Former diplomat and human rights and social justice campaigner Dr Tom Calma is the ACT finalist in the Australian of the Year Award, up against other contenders including media figure Ita Buttrose, businessman Kerry Stokes and advertising supremo Harold Mitchell.
''It's a good recognition of everyone that's walked with me. This is not something that is done by individuals,'' Dr Calma said.
A former Aboriginal and Torres Strait Islander social justice commissioner and race discrimination commissioner, Dr Calma was asked on Thursday for his opinion on Aborigine Nova Peris being parachuted in as Labor's candidate for the Senate in the Northern Territory. Dr Calma said he had no views on the political machinations but believed Ms Peris was up to the job.
''I think as a person, as an individual, Nova's very well-qualified to understand issues facing Aboriginals and Torres Strait Islander people and territorians,'' he said. Dr Calma, 59, of Chapman, said if selected he would use being Australian of the Year to promote Canberra's centenary and encourage people to visit the national capital. He also wants to ensure the issues of Aboriginal and Torres Strait Islander people are fairly represented.
''We want to push people of all political persuasions to understand that Aboriginal and Torres Strait Islander people want to work in partnership with them. We don't want to be continually dictated as to how our lives are run,'' he said.
Former chief scientist and chief of CSIRO Plant Industry and CSIRO fellow Dr Jim Peacock is the ACT finalist in the Senior Australian of the Year category. Dr Peacock, 75, said his grandchildren thought he'd been nominated because he was ''the oldest person in the ACT''.
His work has included the development of insect-resistant cotton and the establishment of the Discovery Centre in Canberra.
''It's very exciting to get this recognition, particularly because in my fields, science research and education, they're often fields that don't attract the recognition from the general public as much as sport and other things,'' he said.
Dr Peacock said he would continue to try to improve science education in schools, including in remote indigenous communities.
''I have strong feelings about helping Australia with my science and that's been with me since the earliest times in my research career and why I stayed in Australia, although I've had other opportunities,'' he said.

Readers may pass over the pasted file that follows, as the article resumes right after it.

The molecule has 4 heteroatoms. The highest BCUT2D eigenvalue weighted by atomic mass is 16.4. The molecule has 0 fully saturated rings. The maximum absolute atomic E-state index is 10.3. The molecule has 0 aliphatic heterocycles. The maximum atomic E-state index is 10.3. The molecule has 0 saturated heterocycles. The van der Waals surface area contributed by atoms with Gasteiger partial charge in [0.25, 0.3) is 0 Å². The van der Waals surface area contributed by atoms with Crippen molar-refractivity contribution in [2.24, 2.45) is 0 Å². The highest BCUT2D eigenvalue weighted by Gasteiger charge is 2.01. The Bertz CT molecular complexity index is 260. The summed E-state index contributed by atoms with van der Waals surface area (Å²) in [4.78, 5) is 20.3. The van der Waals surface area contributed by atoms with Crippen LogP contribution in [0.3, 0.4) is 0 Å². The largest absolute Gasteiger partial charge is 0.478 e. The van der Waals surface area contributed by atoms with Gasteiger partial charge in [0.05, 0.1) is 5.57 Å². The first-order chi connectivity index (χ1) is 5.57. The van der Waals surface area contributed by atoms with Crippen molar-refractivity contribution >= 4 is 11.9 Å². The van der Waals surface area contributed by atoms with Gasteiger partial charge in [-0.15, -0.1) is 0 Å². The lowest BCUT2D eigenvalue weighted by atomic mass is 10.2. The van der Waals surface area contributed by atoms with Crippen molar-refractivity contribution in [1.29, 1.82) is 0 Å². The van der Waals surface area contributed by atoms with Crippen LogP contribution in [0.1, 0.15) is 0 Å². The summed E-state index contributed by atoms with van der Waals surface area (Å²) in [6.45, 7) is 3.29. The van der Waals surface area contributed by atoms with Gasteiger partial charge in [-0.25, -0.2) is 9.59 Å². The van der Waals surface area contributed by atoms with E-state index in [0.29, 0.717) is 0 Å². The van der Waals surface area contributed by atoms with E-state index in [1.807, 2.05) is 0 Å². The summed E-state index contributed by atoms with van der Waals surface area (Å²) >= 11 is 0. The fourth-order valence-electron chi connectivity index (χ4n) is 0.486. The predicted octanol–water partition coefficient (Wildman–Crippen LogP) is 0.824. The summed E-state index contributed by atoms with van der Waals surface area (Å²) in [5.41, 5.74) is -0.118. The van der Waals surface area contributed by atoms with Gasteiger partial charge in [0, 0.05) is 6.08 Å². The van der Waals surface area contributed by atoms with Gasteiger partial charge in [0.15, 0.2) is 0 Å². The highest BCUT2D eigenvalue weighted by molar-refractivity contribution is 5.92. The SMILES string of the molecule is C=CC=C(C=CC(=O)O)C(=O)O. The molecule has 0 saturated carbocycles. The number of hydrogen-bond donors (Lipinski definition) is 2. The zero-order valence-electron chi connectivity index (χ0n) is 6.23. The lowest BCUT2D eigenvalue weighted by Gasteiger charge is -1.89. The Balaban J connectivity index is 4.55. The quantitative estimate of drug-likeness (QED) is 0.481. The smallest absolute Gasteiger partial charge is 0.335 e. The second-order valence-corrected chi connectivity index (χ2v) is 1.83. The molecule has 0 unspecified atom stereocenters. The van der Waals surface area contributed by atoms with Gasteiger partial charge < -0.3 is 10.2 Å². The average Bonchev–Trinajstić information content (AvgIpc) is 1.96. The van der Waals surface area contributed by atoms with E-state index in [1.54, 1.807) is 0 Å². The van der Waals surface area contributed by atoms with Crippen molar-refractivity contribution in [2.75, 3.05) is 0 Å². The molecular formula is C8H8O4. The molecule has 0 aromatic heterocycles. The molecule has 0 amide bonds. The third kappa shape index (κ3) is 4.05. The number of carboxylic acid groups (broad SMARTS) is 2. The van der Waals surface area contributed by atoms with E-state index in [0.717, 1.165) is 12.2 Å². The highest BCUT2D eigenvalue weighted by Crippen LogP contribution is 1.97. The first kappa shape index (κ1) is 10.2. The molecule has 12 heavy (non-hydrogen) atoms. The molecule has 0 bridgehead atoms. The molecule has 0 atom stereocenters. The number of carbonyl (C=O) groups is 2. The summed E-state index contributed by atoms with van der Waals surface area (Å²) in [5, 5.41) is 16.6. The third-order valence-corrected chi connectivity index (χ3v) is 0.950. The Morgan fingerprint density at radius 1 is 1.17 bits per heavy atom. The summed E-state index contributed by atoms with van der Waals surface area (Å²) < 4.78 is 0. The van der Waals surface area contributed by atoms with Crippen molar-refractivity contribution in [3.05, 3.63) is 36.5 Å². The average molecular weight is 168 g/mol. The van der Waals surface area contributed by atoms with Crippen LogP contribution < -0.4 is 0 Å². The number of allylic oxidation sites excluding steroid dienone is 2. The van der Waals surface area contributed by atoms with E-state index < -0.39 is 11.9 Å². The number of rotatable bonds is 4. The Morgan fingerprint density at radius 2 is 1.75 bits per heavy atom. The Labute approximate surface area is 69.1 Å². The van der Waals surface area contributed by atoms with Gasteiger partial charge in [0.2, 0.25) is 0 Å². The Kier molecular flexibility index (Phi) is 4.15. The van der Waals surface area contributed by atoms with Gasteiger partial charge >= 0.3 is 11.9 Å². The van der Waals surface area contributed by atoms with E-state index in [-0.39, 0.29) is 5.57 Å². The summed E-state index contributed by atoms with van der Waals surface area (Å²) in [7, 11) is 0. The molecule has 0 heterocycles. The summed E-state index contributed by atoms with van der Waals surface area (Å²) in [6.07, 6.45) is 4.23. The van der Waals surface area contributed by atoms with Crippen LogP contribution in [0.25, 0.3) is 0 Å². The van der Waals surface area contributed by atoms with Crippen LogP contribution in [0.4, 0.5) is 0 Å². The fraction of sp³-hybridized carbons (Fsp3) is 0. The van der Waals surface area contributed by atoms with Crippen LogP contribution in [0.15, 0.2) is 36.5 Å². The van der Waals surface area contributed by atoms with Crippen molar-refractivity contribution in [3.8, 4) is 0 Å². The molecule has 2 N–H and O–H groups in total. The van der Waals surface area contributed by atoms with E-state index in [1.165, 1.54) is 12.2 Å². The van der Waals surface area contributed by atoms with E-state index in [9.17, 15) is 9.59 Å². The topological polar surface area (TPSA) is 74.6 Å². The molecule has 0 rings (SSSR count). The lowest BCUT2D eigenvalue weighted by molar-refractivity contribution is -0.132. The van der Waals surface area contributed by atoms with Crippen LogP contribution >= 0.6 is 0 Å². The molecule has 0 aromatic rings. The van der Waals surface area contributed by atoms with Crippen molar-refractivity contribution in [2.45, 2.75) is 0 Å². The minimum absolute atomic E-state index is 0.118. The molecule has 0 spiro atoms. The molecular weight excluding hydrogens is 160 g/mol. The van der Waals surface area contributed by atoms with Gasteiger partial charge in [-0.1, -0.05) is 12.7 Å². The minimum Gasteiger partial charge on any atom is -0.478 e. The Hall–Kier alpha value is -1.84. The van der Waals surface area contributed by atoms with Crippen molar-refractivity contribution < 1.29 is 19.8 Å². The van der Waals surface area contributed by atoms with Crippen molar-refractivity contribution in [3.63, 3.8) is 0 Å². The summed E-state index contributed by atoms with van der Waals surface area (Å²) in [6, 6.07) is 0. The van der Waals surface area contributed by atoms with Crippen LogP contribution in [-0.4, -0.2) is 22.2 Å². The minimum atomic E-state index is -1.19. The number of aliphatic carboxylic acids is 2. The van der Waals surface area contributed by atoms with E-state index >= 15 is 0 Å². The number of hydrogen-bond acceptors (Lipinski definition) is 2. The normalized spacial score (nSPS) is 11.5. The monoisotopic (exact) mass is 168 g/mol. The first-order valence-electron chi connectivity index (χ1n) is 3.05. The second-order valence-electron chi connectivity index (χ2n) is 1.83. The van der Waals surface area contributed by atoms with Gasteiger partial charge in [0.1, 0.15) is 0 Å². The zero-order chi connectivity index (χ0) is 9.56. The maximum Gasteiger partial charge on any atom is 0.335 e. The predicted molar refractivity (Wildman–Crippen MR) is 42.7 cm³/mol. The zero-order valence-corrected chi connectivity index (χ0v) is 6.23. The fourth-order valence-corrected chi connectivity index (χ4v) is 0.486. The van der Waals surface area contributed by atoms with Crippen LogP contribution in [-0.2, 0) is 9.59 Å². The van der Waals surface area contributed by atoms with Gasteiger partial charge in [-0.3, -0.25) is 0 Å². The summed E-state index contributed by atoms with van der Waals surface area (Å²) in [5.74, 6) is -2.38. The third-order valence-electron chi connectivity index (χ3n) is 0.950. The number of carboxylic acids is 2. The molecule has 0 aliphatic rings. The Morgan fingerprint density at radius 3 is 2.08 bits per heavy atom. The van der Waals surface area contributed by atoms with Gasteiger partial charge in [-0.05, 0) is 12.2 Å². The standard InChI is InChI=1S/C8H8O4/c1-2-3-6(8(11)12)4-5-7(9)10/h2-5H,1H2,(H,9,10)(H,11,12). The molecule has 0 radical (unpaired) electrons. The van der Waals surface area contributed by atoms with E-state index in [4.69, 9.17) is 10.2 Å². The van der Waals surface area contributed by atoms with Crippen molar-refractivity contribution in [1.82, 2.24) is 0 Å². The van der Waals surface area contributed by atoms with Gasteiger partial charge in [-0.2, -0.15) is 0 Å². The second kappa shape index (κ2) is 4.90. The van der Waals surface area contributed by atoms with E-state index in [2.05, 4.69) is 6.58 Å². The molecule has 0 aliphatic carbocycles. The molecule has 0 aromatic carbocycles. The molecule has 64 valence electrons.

As executive director of UN Women Australia, Julie McKay, 29, is the ACT finalist for Young Australian of The Year. She is part of a global United Nations campaign to improve the lives of the millions of women who struggle against poverty, violence and discrimination. Originally from Brisbane and once headed down the path to be a banker, Ms McKay followed her true passion to work for non-government organisations since moving to Canberra in 2005.
She credits mentors who took a risk on her, a family focused on education and even a background in debating for helping her build confidence early in her career.
Ms McKay said she hoped the outcome of her selection was to encourage even one young woman to reconsider if she was actually engaged in work she loved rather than what she felt expected to do.
The ACT's finalist as Australia's Local Hero, Francis Owusu, will also be the subject of a film commissioned by the Commonwealth Bank celebrating a finalist from each state or territory.
Mr Owusu runs Kulture Break, a program teaching dance to 500 students a week and encouraging a positive culture among young people. He was born in Canberra, spent his early years in Geelong and moved back when he was 15, attending St Edmund's College.
''When I came to Canberra I was very shy and I didn't know anybody and it was a bit tough for me. But then I got involved in the Rock Eisteddfod and I was part of the first year that did dance at the school and I went from being looked down on to looked up to. We came second in the ACT in the Eisteddfod that year - 1991. That changed the culture of the school and my life,'' he said.
Kulture Break is also about building self-esteem. ''I thought about what dance had done for me and I wanted my life to be about more than me and reach out to young people who felt they didn't belong and use my skills in schools,'' he said.